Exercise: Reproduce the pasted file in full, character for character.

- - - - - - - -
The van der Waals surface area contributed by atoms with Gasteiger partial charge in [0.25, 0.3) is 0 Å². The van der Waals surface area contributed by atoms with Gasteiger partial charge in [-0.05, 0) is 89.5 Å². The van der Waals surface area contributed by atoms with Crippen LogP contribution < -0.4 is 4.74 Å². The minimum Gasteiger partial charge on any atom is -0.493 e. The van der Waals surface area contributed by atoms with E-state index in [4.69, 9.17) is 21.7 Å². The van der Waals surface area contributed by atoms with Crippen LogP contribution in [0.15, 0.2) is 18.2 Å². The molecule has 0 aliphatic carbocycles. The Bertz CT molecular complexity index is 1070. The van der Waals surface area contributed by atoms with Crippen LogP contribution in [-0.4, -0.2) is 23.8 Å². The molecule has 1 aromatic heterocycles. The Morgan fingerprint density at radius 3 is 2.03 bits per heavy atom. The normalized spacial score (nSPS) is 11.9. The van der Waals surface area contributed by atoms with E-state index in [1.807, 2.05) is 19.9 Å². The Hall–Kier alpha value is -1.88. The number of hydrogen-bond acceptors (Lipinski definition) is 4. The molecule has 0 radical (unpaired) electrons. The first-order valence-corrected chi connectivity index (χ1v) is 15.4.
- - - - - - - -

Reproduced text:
The van der Waals surface area contributed by atoms with Gasteiger partial charge in [0.25, 0.3) is 0 Å². The van der Waals surface area contributed by atoms with Gasteiger partial charge in [-0.05, 0) is 89.5 Å². The van der Waals surface area contributed by atoms with Crippen LogP contribution < -0.4 is 4.74 Å². The minimum Gasteiger partial charge on any atom is -0.493 e. The van der Waals surface area contributed by atoms with E-state index in [4.69, 9.17) is 21.7 Å². The van der Waals surface area contributed by atoms with Crippen LogP contribution in [0.15, 0.2) is 18.2 Å². The molecule has 0 aliphatic carbocycles. The Bertz CT molecular complexity index is 1070. The van der Waals surface area contributed by atoms with Crippen LogP contribution in [-0.4, -0.2) is 23.8 Å². The molecule has 1 aromatic heterocycles. The Morgan fingerprint density at radius 3 is 2.03 bits per heavy atom. The normalized spacial score (nSPS) is 11.9. The van der Waals surface area contributed by atoms with E-state index in [1.807, 2.05) is 19.9 Å². The Hall–Kier alpha value is -1.88. The number of hydrogen-bond acceptors (Lipinski definition) is 4. The molecule has 0 radical (unpaired) electrons. The first-order valence-corrected chi connectivity index (χ1v) is 15.4.